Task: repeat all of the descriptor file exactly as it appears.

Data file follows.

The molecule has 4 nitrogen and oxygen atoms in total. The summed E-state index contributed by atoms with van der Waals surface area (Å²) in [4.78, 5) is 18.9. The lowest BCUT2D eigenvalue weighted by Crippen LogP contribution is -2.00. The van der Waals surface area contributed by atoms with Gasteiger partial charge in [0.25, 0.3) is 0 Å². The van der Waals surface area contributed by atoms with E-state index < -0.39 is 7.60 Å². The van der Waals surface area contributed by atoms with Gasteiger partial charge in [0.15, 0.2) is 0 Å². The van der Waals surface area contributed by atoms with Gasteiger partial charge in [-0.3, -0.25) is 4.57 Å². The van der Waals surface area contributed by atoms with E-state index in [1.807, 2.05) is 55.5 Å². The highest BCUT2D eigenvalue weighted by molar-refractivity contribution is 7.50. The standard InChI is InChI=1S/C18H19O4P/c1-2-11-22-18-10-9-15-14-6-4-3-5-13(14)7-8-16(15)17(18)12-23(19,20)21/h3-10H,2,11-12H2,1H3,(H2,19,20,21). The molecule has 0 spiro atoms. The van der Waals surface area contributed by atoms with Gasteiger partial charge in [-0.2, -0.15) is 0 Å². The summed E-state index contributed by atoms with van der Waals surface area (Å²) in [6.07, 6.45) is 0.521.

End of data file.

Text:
The molecule has 4 nitrogen and oxygen atoms in total. The summed E-state index contributed by atoms with van der Waals surface area (Å²) in [4.78, 5) is 18.9. The lowest BCUT2D eigenvalue weighted by Crippen LogP contribution is -2.00. The van der Waals surface area contributed by atoms with Gasteiger partial charge in [0.25, 0.3) is 0 Å². The van der Waals surface area contributed by atoms with E-state index < -0.39 is 7.60 Å². The van der Waals surface area contributed by atoms with Gasteiger partial charge in [0.15, 0.2) is 0 Å². The van der Waals surface area contributed by atoms with Gasteiger partial charge in [-0.3, -0.25) is 4.57 Å². The van der Waals surface area contributed by atoms with E-state index in [1.807, 2.05) is 55.5 Å². The highest BCUT2D eigenvalue weighted by molar-refractivity contribution is 7.50. The standard InChI is InChI=1S/C18H19O4P/c1-2-11-22-18-10-9-15-14-6-4-3-5-13(14)7-8-16(15)17(18)12-23(19,20)21/h3-10H,2,11-12H2,1H3,(H2,19,20,21). The molecule has 0 spiro atoms. The van der Waals surface area contributed by atoms with Gasteiger partial charge in [-0.2, -0.15) is 0 Å². The summed E-state index contributed by atoms with van der Waals surface area (Å²) in [6.07, 6.45) is 0.521.